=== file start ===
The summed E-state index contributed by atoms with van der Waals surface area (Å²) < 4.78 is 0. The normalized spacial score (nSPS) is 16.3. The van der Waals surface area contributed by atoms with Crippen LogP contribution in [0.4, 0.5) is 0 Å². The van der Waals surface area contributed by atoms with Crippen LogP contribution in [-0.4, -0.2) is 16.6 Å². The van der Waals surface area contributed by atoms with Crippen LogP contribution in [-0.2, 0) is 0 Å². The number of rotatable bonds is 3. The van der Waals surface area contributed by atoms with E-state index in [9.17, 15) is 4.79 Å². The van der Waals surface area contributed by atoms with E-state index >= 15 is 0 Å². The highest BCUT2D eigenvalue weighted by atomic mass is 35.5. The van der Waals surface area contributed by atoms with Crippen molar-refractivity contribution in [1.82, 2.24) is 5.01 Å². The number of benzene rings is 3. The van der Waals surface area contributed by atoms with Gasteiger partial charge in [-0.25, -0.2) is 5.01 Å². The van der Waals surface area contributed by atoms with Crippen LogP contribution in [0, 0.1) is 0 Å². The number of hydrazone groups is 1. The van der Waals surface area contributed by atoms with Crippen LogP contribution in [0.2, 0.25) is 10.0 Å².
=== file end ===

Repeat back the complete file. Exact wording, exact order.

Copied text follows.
The summed E-state index contributed by atoms with van der Waals surface area (Å²) < 4.78 is 0. The normalized spacial score (nSPS) is 16.3. The van der Waals surface area contributed by atoms with Crippen LogP contribution in [0.4, 0.5) is 0 Å². The van der Waals surface area contributed by atoms with Crippen LogP contribution in [-0.4, -0.2) is 16.6 Å². The van der Waals surface area contributed by atoms with Crippen LogP contribution in [-0.2, 0) is 0 Å². The number of rotatable bonds is 3. The van der Waals surface area contributed by atoms with E-state index in [9.17, 15) is 4.79 Å². The van der Waals surface area contributed by atoms with E-state index >= 15 is 0 Å². The highest BCUT2D eigenvalue weighted by atomic mass is 35.5. The van der Waals surface area contributed by atoms with Crippen molar-refractivity contribution in [1.82, 2.24) is 5.01 Å². The number of benzene rings is 3. The van der Waals surface area contributed by atoms with Gasteiger partial charge in [-0.25, -0.2) is 5.01 Å². The van der Waals surface area contributed by atoms with Crippen LogP contribution in [0, 0.1) is 0 Å². The number of hydrazone groups is 1. The van der Waals surface area contributed by atoms with Crippen LogP contribution in [0.2, 0.25) is 10.0 Å².